Transposition of the great arteries: our baby’s story 2 of 2

This post contains the information I was most anxious about before Ryan’s birth, so I’m going to get pretty detailed in the hopes it helps other anxious parents.

This cute baby had transposition of the great arteries when he was bornWhen you know your baby will need surgery immediately after birth, you want to set a schedule as much as you can so you can get the “A” team, not whomever is on call in the middle of the night when you go into labor. Also for the safety of the baby we learned you want to go as close to exactly term as possible, but not longer. On May 27th (a few days short of being full term), 2011 we officially gave up on being induced (it didn’t work) and scheduled a C section for the next day. There were probably 7-8 nurses/doctors in my surgery room connected to another surgery room with another team ready for Ryan. There was a little hole cut in between, like a McDonald’s drive-through.

During the actual event Matt stood next to my head. As soon as Ryan was born they passed him to the next room. I’m quite sure they gave me some sort of valium-related drug bc I was pretty drowsy. In fact, I wouldn’t have seen Ryan at all after he was born if my husband hadn’t called my name from the little drive through window. I was so out of it I didn’t even realize he moved from my left side to the other side of the room with the baby. The sight was a relief: he was pink (babies with TGA can sometimes be born blue) and perfect looking. I never got to hold him, which still makes me sad. Still, I don’t regret the decision to get him to the cardiologist as fast as possible.

This next part I learned second hand from my husband, since I immediately went to post-surgery where I was joined by my angel of a mother who stayed with me for many hours.

Once with the cardiologist, they do an immediate diagnostic to determine what his oxygenation levels are, how his heart is working, etc. Since his defect meant no oxygenated blood would move through his body, oxygen is a big deal. Before babies are born and right after (for some) they have a little hole in between the chambers of their heart so the mother’s heart can do the work. The hole closes up either right before or right after the baby is born. In our baby, we wanted that hole to stay open until major surgery, so oxygenated blood could flow through his body. Once he was born, his cardiologist quickly determined he needed to have the hold re-opened, so they used a scope to open it back up. Medication kept it open until his major heart surgery. To get him to this initial surgery, the team walk/ran our baby from the Women’s hospital through the maze of tunnels to Rady’s Children’s hospital where they did the scoping surgery. He did well – this surgery was minor compared to what was to come.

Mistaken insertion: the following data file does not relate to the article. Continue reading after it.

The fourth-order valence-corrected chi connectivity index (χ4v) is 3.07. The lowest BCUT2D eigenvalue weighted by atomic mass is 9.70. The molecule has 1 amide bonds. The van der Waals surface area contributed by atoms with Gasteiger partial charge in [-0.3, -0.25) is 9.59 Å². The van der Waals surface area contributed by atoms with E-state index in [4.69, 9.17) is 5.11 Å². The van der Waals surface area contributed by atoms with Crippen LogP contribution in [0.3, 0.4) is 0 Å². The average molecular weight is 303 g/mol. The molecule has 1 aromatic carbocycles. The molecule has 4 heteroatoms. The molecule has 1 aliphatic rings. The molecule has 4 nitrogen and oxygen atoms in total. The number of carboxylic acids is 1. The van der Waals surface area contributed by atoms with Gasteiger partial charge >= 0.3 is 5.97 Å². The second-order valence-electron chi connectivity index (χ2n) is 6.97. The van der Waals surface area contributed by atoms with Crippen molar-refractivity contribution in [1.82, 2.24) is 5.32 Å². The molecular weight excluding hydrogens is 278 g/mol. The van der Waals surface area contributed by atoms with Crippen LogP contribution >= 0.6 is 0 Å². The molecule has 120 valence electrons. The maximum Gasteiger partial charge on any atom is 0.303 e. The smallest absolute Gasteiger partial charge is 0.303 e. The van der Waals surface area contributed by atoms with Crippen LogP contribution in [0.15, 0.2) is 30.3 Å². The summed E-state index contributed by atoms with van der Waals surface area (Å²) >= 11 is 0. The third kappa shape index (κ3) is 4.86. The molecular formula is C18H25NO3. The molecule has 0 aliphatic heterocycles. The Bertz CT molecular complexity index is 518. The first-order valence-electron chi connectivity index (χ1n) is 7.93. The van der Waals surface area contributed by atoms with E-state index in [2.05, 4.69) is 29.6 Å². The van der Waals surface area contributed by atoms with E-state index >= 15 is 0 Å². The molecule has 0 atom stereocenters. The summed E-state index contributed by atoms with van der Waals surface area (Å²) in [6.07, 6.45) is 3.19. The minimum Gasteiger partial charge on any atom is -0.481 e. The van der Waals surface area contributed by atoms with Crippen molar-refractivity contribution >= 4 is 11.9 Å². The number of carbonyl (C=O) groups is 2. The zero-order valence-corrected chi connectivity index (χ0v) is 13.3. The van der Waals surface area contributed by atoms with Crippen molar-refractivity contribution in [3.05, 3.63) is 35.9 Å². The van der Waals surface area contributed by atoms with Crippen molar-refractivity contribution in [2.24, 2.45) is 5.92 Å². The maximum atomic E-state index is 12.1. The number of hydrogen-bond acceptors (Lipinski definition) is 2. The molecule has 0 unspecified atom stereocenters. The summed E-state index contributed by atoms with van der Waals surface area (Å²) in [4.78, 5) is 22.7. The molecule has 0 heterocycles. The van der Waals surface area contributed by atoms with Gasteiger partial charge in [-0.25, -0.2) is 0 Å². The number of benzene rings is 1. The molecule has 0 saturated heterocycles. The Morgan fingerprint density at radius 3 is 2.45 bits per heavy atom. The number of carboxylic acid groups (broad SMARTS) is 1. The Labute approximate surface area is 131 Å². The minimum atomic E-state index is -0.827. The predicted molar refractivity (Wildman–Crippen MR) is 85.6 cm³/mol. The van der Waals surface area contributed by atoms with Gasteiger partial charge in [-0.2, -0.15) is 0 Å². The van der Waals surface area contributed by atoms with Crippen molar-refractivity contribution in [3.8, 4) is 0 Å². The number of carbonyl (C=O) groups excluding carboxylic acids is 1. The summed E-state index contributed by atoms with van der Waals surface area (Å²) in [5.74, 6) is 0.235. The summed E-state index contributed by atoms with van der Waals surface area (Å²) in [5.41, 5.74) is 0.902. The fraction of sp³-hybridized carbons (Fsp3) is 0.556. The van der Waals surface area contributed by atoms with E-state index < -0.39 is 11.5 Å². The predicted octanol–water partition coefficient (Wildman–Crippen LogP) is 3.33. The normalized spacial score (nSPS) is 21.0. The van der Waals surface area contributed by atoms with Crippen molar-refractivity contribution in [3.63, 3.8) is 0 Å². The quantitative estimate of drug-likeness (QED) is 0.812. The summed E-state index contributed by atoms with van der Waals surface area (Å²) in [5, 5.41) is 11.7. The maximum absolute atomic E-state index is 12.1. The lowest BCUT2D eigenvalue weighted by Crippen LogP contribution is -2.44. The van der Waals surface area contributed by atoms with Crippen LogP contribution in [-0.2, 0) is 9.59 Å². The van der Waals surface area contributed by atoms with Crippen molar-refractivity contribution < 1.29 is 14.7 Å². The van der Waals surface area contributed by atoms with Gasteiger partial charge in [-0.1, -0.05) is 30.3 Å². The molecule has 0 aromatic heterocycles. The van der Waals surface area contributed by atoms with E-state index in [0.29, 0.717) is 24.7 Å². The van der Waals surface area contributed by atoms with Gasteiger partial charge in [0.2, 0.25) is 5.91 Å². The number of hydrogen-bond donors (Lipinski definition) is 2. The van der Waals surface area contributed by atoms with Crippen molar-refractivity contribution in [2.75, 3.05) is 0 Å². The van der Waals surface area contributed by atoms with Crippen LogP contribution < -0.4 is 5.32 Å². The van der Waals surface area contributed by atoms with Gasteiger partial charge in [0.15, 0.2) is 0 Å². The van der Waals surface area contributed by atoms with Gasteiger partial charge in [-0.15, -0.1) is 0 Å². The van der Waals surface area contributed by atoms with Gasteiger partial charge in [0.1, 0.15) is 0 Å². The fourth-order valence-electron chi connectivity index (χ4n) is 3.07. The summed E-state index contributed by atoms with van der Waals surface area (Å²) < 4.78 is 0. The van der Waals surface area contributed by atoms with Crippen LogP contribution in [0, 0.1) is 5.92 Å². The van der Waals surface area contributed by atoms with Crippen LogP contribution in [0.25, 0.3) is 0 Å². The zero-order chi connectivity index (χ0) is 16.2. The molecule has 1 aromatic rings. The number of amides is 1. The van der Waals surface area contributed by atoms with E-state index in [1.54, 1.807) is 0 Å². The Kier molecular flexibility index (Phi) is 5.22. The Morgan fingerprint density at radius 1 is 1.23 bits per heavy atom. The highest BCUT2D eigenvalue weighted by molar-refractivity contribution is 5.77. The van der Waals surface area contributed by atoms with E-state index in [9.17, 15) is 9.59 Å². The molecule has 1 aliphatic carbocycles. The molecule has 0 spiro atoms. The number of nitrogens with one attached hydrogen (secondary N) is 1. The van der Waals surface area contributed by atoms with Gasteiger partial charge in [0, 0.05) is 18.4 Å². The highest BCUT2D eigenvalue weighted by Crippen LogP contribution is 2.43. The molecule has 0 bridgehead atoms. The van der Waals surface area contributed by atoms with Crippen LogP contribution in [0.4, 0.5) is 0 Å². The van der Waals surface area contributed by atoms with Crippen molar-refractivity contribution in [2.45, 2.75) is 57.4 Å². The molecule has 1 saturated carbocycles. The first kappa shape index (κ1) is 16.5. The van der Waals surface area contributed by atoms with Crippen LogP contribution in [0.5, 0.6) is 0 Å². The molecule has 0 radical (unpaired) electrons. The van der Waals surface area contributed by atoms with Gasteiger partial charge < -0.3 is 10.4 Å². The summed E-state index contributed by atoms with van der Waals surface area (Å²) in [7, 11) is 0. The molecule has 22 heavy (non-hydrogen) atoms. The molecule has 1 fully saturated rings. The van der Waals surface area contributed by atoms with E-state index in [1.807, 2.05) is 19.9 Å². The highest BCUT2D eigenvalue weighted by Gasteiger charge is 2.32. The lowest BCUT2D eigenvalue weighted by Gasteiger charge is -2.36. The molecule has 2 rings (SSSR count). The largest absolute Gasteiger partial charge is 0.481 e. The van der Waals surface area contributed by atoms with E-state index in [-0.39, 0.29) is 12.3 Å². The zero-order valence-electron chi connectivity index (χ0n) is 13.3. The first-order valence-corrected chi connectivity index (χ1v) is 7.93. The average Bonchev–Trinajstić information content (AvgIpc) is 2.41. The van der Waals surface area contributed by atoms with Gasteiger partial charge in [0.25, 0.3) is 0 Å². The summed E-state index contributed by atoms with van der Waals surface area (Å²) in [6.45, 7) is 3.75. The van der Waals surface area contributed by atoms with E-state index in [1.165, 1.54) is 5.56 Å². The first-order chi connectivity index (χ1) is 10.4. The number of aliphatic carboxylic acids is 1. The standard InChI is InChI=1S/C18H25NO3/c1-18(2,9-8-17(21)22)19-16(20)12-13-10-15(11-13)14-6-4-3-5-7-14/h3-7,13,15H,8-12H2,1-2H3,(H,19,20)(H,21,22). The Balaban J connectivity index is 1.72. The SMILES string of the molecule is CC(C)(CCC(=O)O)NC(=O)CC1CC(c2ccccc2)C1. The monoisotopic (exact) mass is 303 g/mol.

The first time I touched him was in the NICU in the heart wing at Rady’s- an amazing place. After a week’s stay there in his own room with a host of incredible nurses he had his major heart surgery one week after he was born. The hours of waiting to hear were some of the most traumatic and blurred of my life. Finally his surgeon emerged and told us the surgery went picture perfect. We were hugely relieved – I think maybe I cried.